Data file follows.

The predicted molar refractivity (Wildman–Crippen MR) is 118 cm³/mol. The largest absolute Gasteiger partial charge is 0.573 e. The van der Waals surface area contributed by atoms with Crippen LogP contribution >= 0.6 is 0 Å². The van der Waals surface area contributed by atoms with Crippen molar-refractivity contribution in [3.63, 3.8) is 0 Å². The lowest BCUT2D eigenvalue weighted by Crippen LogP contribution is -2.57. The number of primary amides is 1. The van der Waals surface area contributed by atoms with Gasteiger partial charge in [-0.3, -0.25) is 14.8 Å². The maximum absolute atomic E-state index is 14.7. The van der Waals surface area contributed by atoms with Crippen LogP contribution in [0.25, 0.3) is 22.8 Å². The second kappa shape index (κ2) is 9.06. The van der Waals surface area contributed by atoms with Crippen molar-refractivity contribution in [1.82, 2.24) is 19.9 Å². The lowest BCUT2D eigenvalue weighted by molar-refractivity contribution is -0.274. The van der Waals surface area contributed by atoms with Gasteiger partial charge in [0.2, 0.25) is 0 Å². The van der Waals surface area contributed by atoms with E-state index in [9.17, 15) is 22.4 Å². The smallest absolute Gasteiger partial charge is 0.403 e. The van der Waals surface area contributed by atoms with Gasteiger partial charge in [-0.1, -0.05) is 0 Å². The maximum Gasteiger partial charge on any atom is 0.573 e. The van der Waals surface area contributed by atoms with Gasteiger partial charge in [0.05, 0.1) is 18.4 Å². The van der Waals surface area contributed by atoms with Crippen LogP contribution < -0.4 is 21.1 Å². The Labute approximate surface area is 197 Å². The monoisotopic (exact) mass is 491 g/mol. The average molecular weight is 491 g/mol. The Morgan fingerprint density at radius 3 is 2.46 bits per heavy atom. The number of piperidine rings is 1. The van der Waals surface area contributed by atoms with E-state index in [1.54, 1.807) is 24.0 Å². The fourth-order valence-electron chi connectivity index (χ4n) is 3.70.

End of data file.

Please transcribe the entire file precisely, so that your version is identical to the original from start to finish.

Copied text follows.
The predicted molar refractivity (Wildman–Crippen MR) is 118 cm³/mol. The largest absolute Gasteiger partial charge is 0.573 e. The van der Waals surface area contributed by atoms with Crippen LogP contribution >= 0.6 is 0 Å². The van der Waals surface area contributed by atoms with Crippen molar-refractivity contribution in [3.63, 3.8) is 0 Å². The lowest BCUT2D eigenvalue weighted by Crippen LogP contribution is -2.57. The number of primary amides is 1. The van der Waals surface area contributed by atoms with Gasteiger partial charge in [-0.3, -0.25) is 14.8 Å². The maximum absolute atomic E-state index is 14.7. The van der Waals surface area contributed by atoms with Crippen LogP contribution in [0.25, 0.3) is 22.8 Å². The second kappa shape index (κ2) is 9.06. The van der Waals surface area contributed by atoms with Crippen molar-refractivity contribution in [1.82, 2.24) is 19.9 Å². The lowest BCUT2D eigenvalue weighted by molar-refractivity contribution is -0.274. The van der Waals surface area contributed by atoms with Gasteiger partial charge in [0.2, 0.25) is 0 Å². The van der Waals surface area contributed by atoms with E-state index in [9.17, 15) is 22.4 Å². The smallest absolute Gasteiger partial charge is 0.403 e. The van der Waals surface area contributed by atoms with Gasteiger partial charge in [-0.1, -0.05) is 0 Å². The maximum Gasteiger partial charge on any atom is 0.573 e. The van der Waals surface area contributed by atoms with Gasteiger partial charge in [0.05, 0.1) is 18.4 Å². The van der Waals surface area contributed by atoms with Crippen LogP contribution < -0.4 is 21.1 Å². The Labute approximate surface area is 197 Å². The monoisotopic (exact) mass is 491 g/mol. The average molecular weight is 491 g/mol. The Morgan fingerprint density at radius 3 is 2.46 bits per heavy atom. The number of piperidine rings is 1. The van der Waals surface area contributed by atoms with E-state index in [1.54, 1.807) is 24.0 Å². The fourth-order valence-electron chi connectivity index (χ4n) is 3.70.